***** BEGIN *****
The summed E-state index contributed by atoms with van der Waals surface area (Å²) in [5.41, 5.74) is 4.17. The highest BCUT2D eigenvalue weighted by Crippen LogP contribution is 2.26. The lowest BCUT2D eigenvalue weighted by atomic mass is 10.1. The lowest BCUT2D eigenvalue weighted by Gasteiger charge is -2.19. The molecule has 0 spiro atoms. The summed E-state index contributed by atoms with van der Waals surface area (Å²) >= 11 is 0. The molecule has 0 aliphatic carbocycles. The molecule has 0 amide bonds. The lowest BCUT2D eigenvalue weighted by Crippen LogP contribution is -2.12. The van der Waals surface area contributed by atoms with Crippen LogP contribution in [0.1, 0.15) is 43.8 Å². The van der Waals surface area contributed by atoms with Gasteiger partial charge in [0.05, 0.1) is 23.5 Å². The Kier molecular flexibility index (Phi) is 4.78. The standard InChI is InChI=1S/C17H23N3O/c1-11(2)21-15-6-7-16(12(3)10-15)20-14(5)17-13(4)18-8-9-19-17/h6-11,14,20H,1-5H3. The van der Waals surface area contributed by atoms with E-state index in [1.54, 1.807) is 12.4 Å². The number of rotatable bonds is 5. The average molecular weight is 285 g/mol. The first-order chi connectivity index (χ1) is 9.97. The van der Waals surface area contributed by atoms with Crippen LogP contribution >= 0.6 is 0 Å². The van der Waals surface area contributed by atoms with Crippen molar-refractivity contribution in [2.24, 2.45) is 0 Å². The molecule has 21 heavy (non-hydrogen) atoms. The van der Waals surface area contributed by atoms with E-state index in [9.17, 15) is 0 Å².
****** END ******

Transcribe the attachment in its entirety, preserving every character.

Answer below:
The summed E-state index contributed by atoms with van der Waals surface area (Å²) in [5.41, 5.74) is 4.17. The highest BCUT2D eigenvalue weighted by Crippen LogP contribution is 2.26. The lowest BCUT2D eigenvalue weighted by atomic mass is 10.1. The lowest BCUT2D eigenvalue weighted by Gasteiger charge is -2.19. The molecule has 0 spiro atoms. The summed E-state index contributed by atoms with van der Waals surface area (Å²) >= 11 is 0. The molecule has 0 aliphatic carbocycles. The molecule has 0 amide bonds. The lowest BCUT2D eigenvalue weighted by Crippen LogP contribution is -2.12. The van der Waals surface area contributed by atoms with Crippen LogP contribution in [0.1, 0.15) is 43.8 Å². The van der Waals surface area contributed by atoms with Gasteiger partial charge in [0.05, 0.1) is 23.5 Å². The Kier molecular flexibility index (Phi) is 4.78. The standard InChI is InChI=1S/C17H23N3O/c1-11(2)21-15-6-7-16(12(3)10-15)20-14(5)17-13(4)18-8-9-19-17/h6-11,14,20H,1-5H3. The van der Waals surface area contributed by atoms with E-state index in [1.54, 1.807) is 12.4 Å². The number of rotatable bonds is 5. The average molecular weight is 285 g/mol. The first-order chi connectivity index (χ1) is 9.97. The van der Waals surface area contributed by atoms with Crippen LogP contribution >= 0.6 is 0 Å². The van der Waals surface area contributed by atoms with Crippen molar-refractivity contribution in [2.24, 2.45) is 0 Å². The molecule has 21 heavy (non-hydrogen) atoms. The van der Waals surface area contributed by atoms with E-state index in [9.17, 15) is 0 Å².